Thursday, July 19, 1990

NY Times: Lutherans Punish 2 Churches for Gay Ordinations

New York Times, 19 July 1990
Lutherans Punish 2 Churches for Gay Ordinations

SAN FRANCISCO, July 18 -- After an extraordinary public hearing, thought to be the first by a church on the issue of ordaining homosexuals, the Evangelical Lutheran Church in America suspended two congregations today for ordaining an openly gay men and two lesbians.

The five-year suspensions, which fall short of the expulsions that were possible, come at a time when virtually all mainstream denominations are wrestling with homosexual ordination. The decision of the disciplinary committee, characterized anguish at the need to impose punishment, reflects that struggle.

The committee chastised the national church for having "ignored homosexual people and their story of faith," urged the two congregations "to continue to be a voice a a witness" and begged the church to reconsider its policy over the next five years.

If church policy remains the same and if the two congregations remain in violation of it five years from now, they will be expelled, the committee said. That decision drew a written dissent from 5 of the panel's 14 members.
Practical Impact is Limited

Until 1995, then, the suspensions have little practical impact on the two congregations, where the gay pastors wil continue their ministry without recognition from the national church.

The three ministers, Jeff Johnson at First United Lutheran Church and Ruth Frost and Phyllis Zillhart at St. Francis Lutheran Church, were ordained last winter, providing the first real crisis for the 5.3-million-member Evangelical Lutheran Church in America. The church, the fourth-largest denomination in the United States, was created in 1988 by the merger of three Lutheran groups.

Like many denominations, the three groups had tolerated gay clergy as long as they were silent, or at least oblique, about their sexuality. And like many others before, him, Mr. Johnson had been certified for the ministry by a bishop who knew of his sexual preference but chose not to make it an issue.

But the merged church took a more explicit approach, asking Mr. Johnson to take a pledge of lifelong celibacy and withdrawing his certification by the predecessor church when he would not. In response, a number of Bay Area Lutheran clergy banded together to press the issue by finding a congregation that would risk expulsion from the church by ordaining Mr. Johnson and by recruiting a lesbian candidate for another congregation.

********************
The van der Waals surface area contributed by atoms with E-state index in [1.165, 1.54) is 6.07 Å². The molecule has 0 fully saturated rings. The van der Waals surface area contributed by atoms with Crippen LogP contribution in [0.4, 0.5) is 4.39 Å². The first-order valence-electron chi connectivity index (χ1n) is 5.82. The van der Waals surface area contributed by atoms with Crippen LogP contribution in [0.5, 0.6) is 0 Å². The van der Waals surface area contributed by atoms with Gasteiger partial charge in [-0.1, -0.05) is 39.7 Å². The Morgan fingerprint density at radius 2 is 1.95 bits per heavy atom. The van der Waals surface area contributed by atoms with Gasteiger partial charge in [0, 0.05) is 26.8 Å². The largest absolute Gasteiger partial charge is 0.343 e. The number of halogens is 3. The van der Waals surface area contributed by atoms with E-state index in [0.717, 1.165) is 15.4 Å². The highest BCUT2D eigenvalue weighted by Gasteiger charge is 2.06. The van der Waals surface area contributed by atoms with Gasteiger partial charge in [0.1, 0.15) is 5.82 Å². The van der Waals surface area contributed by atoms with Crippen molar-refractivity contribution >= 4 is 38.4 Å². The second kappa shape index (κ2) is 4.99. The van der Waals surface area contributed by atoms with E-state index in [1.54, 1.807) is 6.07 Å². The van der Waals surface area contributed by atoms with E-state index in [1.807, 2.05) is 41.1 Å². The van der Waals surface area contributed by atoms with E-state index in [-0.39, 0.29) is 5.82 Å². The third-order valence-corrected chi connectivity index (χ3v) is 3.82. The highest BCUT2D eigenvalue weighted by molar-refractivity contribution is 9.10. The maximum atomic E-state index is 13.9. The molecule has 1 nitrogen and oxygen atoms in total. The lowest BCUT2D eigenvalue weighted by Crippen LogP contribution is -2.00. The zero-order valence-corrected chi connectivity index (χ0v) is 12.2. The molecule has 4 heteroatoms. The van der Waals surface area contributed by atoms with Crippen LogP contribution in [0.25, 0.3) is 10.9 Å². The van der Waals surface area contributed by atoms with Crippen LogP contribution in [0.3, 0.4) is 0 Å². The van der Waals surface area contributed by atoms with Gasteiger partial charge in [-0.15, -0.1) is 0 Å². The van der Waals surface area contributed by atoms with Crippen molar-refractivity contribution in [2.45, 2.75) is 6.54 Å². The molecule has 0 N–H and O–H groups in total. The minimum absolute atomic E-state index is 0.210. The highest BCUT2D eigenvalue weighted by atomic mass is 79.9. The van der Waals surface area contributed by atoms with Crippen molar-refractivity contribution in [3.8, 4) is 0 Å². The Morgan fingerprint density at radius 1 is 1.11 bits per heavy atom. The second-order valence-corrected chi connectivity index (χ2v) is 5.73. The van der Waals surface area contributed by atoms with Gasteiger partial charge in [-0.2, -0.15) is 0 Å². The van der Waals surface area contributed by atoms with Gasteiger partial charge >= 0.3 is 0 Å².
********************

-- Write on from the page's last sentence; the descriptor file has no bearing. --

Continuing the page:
Plea for Reconsideration

The national and regional bishops of the Evangelical Lutheran Church in America urged the group to reconsider. But First United and St. Francis chose to go forward with the renegade ordinations on last Jan. 20.

At the three-day hearing here, witnesses for the Evangelical Lutheran Church in America argued that the church constitution had been violated when the congregations had ordained candidates not on the church's "call roster," which excludes "practicing" homosexuals. The two congregations acknowledged that they had technically violated the constitution, but argued that they were fostering the higher goal of the church to be an "inclusive fellowship."

The church called only four witnesses, including Bishop Lyle Miller of the Sierra Pacific Synod, Mr. Johnson's childhood pastor and longtime friend, who had with great ambivalence filed the charges against the two congregations. The four witnesses, all church officials, spoke of the chaos implicit in permitting congregations to ordain unauthorized candidates.

The two congregations called about 30 witnesses. Among them were pastors who described the routine practice of ordaining homosexuals as long as they disguised their sexuality, and gay men and women who said they had left the church because it insisted on such silence.
Testimony of Anguish

Mr. Johnson, Ms. Frost and Ms. Zillhart were among the witnesses. They described the process of publicly ackknowledging their homosexuality to church officials, being spurned and then finding congregations willing to let them work openly. ALso testifying were the senior pastors of the two accused congregations, the Rev. James DeLange of St. Francis, where half the 130 members are openly homosexual, and the Rev. John Frykman of First United, where not of the 100 members except Mr. Johnson is openly gay.

Both Mr. DeLange and Mr. Frykman said their congregations had acted in the best tradition of the Lutheran Church, which was born in a 16th Century act of protest. They also commended the disciplinary committee for agreeing to an extended airing of the issue, rather than hewing to the consitutional violation, which would have been resolved in minutes.